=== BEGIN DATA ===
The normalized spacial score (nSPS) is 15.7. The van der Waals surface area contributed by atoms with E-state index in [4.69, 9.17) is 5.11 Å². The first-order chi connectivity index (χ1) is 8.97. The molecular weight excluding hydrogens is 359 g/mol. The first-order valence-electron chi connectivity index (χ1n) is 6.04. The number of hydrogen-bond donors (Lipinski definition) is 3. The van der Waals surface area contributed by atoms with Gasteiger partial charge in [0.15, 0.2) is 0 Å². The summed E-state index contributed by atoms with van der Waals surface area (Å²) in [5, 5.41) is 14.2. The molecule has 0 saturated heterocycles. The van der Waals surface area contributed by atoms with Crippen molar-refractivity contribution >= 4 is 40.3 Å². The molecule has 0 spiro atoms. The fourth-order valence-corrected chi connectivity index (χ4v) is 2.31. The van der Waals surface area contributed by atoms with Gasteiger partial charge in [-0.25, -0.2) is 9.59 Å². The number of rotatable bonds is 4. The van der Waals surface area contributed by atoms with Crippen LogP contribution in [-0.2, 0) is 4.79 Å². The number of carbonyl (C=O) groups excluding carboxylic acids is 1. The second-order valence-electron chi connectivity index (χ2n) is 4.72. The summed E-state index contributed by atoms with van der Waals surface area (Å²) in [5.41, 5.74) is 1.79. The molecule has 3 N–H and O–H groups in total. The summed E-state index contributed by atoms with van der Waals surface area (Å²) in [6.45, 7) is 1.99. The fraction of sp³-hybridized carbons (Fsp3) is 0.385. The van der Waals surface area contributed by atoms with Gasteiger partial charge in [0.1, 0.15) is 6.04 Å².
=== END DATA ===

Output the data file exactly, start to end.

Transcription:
The normalized spacial score (nSPS) is 15.7. The van der Waals surface area contributed by atoms with E-state index in [4.69, 9.17) is 5.11 Å². The first-order chi connectivity index (χ1) is 8.97. The molecular weight excluding hydrogens is 359 g/mol. The first-order valence-electron chi connectivity index (χ1n) is 6.04. The number of hydrogen-bond donors (Lipinski definition) is 3. The van der Waals surface area contributed by atoms with Gasteiger partial charge in [0.15, 0.2) is 0 Å². The summed E-state index contributed by atoms with van der Waals surface area (Å²) in [5, 5.41) is 14.2. The molecule has 0 saturated heterocycles. The van der Waals surface area contributed by atoms with Crippen molar-refractivity contribution >= 4 is 40.3 Å². The molecule has 0 spiro atoms. The fourth-order valence-corrected chi connectivity index (χ4v) is 2.31. The van der Waals surface area contributed by atoms with Gasteiger partial charge in [-0.25, -0.2) is 9.59 Å². The number of rotatable bonds is 4. The van der Waals surface area contributed by atoms with Crippen LogP contribution in [-0.2, 0) is 4.79 Å². The number of carbonyl (C=O) groups excluding carboxylic acids is 1. The second-order valence-electron chi connectivity index (χ2n) is 4.72. The summed E-state index contributed by atoms with van der Waals surface area (Å²) in [5.41, 5.74) is 1.79. The molecule has 3 N–H and O–H groups in total. The summed E-state index contributed by atoms with van der Waals surface area (Å²) in [6.45, 7) is 1.99. The fraction of sp³-hybridized carbons (Fsp3) is 0.385. The van der Waals surface area contributed by atoms with Gasteiger partial charge in [0.1, 0.15) is 6.04 Å².